In the morning there was real improvement in the weather and at breakfast Vangellis promised us a day or two of clear skies which came as a bit of a relief. After breakfast we returned to the room and were entertained by a massive row between a young Italian couple. She was so completely hysterical that we were certain that she was being murdered but later Martin and Lisa told us that this was quite normal and just a regular part of their day.
Our normal routine on Ios is to spend the day around the port and on the beach and then visit the Chora for the sunset and for evening meal. This year to be different we decided to visit the main town in the morning to see what it was like during the day. Actually it wasn’t so nice and whilst the evening darkness disguises all the evidence of clubbers and boozers it was all exposed early in the morning. Discarded bottles and cans in the corners and clubs and bars that look inviting in the gloom looking cheap and nasty in the cold light of day.
We walked to the top and admired the views of the port and on the way down stopped to talk to some fellow travellers. As we exchanged stories I saw what I thought was a lizard but quickly realised that it was a snake. Olive brown and about a metre long it slithered by and disappeared into a tiny crack in the steps. Later I asked Antonia who was surprised to hear of a siting in the town and told me that a local naturist had reintroduced these serpents to the island and that they were poisonous. I am all for preserving the natural environment but that is just plain daft! There is a medical centre on Ios but for anything serious the only treatment is on the mainland and a snake bite would mean airlifting by ambulance back to Athens.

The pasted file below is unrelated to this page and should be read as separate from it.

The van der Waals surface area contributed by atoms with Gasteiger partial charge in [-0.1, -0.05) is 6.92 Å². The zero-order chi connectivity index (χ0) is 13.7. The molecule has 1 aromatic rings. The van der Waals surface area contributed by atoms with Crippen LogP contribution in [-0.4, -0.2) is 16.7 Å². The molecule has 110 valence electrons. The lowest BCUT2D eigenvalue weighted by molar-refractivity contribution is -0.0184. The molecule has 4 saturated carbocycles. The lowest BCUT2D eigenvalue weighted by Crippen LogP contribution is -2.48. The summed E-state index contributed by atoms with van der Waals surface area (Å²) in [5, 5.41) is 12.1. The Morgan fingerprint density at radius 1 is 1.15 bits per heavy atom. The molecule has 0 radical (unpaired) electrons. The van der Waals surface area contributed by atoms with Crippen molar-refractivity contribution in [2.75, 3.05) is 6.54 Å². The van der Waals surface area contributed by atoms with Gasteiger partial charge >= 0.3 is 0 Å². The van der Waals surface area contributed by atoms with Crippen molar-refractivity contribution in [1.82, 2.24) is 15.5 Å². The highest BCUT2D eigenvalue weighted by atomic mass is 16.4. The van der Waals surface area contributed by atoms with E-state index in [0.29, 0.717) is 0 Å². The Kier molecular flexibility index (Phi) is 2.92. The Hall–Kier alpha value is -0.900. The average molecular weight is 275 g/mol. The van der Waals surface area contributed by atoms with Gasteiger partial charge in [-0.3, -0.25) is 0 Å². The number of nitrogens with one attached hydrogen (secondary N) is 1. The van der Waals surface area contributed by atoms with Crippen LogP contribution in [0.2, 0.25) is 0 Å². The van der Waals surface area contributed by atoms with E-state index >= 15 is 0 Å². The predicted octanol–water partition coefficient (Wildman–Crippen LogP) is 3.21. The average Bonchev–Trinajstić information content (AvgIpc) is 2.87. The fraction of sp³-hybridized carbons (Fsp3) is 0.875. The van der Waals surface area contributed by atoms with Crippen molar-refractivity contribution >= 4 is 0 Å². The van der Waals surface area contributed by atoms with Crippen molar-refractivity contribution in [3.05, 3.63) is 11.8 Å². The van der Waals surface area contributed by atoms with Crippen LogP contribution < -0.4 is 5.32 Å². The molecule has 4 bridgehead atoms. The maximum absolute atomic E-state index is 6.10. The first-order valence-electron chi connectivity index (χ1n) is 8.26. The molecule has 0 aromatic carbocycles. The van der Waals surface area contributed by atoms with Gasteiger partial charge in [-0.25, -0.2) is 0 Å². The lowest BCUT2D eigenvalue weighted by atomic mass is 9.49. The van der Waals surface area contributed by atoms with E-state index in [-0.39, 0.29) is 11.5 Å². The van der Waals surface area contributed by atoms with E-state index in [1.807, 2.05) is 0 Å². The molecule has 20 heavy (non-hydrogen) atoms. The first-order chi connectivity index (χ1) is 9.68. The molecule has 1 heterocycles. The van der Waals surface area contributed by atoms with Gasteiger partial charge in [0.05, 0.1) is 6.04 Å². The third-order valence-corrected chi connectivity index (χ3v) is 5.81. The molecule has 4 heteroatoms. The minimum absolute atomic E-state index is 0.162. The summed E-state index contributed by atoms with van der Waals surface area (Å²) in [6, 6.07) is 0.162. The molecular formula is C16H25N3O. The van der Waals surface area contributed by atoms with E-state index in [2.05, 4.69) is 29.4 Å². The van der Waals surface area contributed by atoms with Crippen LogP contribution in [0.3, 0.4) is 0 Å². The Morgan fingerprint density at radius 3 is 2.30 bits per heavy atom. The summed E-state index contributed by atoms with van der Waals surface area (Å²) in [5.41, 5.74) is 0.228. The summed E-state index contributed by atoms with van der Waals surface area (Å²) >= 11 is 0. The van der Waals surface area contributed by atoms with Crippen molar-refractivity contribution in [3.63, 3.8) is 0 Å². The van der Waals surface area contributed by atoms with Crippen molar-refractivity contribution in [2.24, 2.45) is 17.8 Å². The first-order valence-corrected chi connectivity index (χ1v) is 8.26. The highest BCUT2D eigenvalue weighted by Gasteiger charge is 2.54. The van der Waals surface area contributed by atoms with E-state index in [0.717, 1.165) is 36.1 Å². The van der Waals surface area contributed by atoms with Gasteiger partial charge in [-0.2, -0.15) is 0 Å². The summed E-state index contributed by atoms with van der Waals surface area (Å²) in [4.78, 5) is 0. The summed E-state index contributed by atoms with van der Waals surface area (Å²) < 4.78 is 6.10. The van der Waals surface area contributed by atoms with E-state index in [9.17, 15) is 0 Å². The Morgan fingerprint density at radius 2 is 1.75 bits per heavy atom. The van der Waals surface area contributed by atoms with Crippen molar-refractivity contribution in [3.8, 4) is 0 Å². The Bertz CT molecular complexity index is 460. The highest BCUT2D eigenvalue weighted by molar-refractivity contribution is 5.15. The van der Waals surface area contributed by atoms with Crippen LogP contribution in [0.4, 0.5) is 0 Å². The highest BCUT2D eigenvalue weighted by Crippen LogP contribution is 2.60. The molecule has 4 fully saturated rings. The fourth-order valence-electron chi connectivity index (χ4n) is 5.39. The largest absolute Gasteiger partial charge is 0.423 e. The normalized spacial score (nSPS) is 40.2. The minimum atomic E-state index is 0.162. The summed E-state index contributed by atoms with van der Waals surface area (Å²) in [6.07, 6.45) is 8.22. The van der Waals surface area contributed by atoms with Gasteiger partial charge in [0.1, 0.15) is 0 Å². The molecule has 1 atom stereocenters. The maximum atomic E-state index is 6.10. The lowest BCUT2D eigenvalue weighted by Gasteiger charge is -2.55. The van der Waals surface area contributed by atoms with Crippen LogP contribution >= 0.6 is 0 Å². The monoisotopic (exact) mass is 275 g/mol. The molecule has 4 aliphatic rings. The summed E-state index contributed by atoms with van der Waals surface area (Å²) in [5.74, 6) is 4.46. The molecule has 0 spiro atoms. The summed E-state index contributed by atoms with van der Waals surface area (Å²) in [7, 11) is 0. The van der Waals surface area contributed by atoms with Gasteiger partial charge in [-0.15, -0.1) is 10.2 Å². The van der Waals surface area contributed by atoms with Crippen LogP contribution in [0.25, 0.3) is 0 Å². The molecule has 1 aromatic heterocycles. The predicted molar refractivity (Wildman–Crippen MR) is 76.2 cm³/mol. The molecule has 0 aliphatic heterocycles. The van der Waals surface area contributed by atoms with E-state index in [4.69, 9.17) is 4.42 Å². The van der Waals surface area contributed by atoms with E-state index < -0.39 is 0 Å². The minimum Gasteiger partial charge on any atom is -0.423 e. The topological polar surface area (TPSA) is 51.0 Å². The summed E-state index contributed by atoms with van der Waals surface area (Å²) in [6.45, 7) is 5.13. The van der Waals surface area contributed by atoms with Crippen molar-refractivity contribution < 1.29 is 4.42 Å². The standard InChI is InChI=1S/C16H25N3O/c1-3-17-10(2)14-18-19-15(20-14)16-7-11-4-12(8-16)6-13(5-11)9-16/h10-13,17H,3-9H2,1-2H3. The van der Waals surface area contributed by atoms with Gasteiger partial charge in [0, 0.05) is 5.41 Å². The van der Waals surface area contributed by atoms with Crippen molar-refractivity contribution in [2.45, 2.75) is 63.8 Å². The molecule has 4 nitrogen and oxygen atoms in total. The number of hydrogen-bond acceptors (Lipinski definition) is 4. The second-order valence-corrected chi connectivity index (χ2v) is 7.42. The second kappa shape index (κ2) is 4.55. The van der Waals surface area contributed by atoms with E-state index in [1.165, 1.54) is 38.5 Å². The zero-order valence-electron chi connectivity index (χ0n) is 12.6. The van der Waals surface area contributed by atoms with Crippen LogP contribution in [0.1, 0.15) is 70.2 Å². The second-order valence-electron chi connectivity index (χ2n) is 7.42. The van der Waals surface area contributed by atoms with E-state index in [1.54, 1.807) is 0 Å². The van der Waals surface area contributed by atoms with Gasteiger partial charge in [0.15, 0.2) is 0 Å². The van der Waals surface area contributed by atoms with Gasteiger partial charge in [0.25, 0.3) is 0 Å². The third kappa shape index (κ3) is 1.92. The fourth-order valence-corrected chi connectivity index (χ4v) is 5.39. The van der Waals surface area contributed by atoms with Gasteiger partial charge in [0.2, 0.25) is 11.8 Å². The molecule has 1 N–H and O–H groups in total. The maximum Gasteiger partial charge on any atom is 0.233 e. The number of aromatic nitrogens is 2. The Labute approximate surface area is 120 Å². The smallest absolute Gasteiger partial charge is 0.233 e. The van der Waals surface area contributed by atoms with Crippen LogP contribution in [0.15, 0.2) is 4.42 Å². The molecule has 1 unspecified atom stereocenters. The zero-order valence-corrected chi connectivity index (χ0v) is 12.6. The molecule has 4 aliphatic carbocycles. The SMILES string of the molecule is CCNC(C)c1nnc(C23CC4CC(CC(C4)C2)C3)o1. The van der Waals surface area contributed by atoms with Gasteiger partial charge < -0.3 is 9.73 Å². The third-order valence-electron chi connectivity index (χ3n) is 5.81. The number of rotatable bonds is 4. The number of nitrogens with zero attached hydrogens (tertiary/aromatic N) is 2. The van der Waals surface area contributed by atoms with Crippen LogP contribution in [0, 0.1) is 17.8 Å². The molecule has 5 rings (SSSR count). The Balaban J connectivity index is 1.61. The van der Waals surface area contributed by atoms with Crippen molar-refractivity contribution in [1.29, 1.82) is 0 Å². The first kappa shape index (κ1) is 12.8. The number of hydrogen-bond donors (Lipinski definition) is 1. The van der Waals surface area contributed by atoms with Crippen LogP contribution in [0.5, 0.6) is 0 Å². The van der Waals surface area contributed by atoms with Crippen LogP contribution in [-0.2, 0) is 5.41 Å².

We didn’t stay long at the Chora and walked back down to Homer’s, collected our beach gear and made our way to our favourite beach at Valmas where we had promised ourselves a lunch of calamari.
Valmas doesn’t look very much it has to be said, just a small quiet bay with a shingle beach and a sea bed littered with rocks that makes access to the sea quite difficult. I am not much of a beach person I have to say but this is very nice indeed, not a tourist beach at all and most of the other people there were local people and those who clearly just happened to know about it. I know about it now as well so that is why we go back every year.
Lying on the rocks about a hundred metres away were three naked women all enjoying the sun on their bodies and manoeuvring themselves into precarious positions to maximise the tanning effects of the solar rays. Having what I consider to be a healthy interest in naked ladies this naturally intrigued me a great deal and on a sort of Jacques Cousteau pretence of snorkelling and looking for fish and other marine life I swam closer and closer until I could achieve a better view. Now, let this be a lesson to all men with deteriorating vision, because believe me on closer examination this was not a pretty sight at all and in the quest for a voyeuristic opportunity I have to confess a hugely bitter disappointment. On closer inspection these three women were most unattractive and I’m not sure that one of them was a woman at all. Later we discovered that they were Swedish and believe me they were very big Scandinavian girls!